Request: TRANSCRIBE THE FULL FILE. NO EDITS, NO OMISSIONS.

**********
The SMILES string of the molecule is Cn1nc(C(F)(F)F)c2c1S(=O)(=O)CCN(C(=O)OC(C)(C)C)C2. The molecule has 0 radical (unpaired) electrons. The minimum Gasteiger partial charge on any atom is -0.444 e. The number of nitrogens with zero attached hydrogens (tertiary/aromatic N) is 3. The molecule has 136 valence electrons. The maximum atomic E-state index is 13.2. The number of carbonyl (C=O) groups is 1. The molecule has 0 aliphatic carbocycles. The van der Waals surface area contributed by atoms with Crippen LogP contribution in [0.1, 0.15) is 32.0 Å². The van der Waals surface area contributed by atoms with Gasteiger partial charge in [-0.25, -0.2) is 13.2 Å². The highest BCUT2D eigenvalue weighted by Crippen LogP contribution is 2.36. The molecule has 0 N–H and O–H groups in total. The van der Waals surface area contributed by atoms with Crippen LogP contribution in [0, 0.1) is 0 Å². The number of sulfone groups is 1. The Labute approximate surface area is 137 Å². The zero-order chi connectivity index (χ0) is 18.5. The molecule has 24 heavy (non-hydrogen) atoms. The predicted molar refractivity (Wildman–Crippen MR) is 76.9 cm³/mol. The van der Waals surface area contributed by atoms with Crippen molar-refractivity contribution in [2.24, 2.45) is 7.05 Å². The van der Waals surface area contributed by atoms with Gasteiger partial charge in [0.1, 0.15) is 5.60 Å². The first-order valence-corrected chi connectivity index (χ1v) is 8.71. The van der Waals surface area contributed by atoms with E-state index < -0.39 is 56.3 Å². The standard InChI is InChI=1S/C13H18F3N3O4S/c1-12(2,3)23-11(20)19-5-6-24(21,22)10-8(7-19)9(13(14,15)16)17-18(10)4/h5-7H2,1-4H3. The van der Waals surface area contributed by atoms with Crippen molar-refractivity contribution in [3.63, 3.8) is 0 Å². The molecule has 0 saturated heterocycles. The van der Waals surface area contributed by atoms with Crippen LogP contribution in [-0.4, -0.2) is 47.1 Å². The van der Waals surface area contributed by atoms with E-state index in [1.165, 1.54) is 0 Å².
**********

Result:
The SMILES string of the molecule is Cn1nc(C(F)(F)F)c2c1S(=O)(=O)CCN(C(=O)OC(C)(C)C)C2. The molecule has 0 radical (unpaired) electrons. The minimum Gasteiger partial charge on any atom is -0.444 e. The number of nitrogens with zero attached hydrogens (tertiary/aromatic N) is 3. The molecule has 136 valence electrons. The maximum atomic E-state index is 13.2. The number of carbonyl (C=O) groups is 1. The molecule has 0 aliphatic carbocycles. The van der Waals surface area contributed by atoms with Crippen LogP contribution in [0.1, 0.15) is 32.0 Å². The van der Waals surface area contributed by atoms with Gasteiger partial charge in [-0.25, -0.2) is 13.2 Å². The highest BCUT2D eigenvalue weighted by Crippen LogP contribution is 2.36. The molecule has 0 N–H and O–H groups in total. The van der Waals surface area contributed by atoms with Crippen LogP contribution in [0, 0.1) is 0 Å². The number of sulfone groups is 1. The Labute approximate surface area is 137 Å². The zero-order chi connectivity index (χ0) is 18.5. The molecule has 24 heavy (non-hydrogen) atoms. The predicted molar refractivity (Wildman–Crippen MR) is 76.9 cm³/mol. The van der Waals surface area contributed by atoms with Crippen molar-refractivity contribution in [2.24, 2.45) is 7.05 Å². The van der Waals surface area contributed by atoms with Gasteiger partial charge in [0.1, 0.15) is 5.60 Å². The first-order valence-corrected chi connectivity index (χ1v) is 8.71. The van der Waals surface area contributed by atoms with E-state index < -0.39 is 56.3 Å². The standard InChI is InChI=1S/C13H18F3N3O4S/c1-12(2,3)23-11(20)19-5-6-24(21,22)10-8(7-19)9(13(14,15)16)17-18(10)4/h5-7H2,1-4H3. The van der Waals surface area contributed by atoms with Crippen molar-refractivity contribution in [3.63, 3.8) is 0 Å². The molecule has 0 saturated heterocycles. The van der Waals surface area contributed by atoms with Crippen LogP contribution in [-0.4, -0.2) is 47.1 Å². The van der Waals surface area contributed by atoms with E-state index in [1.165, 1.54) is 0 Å².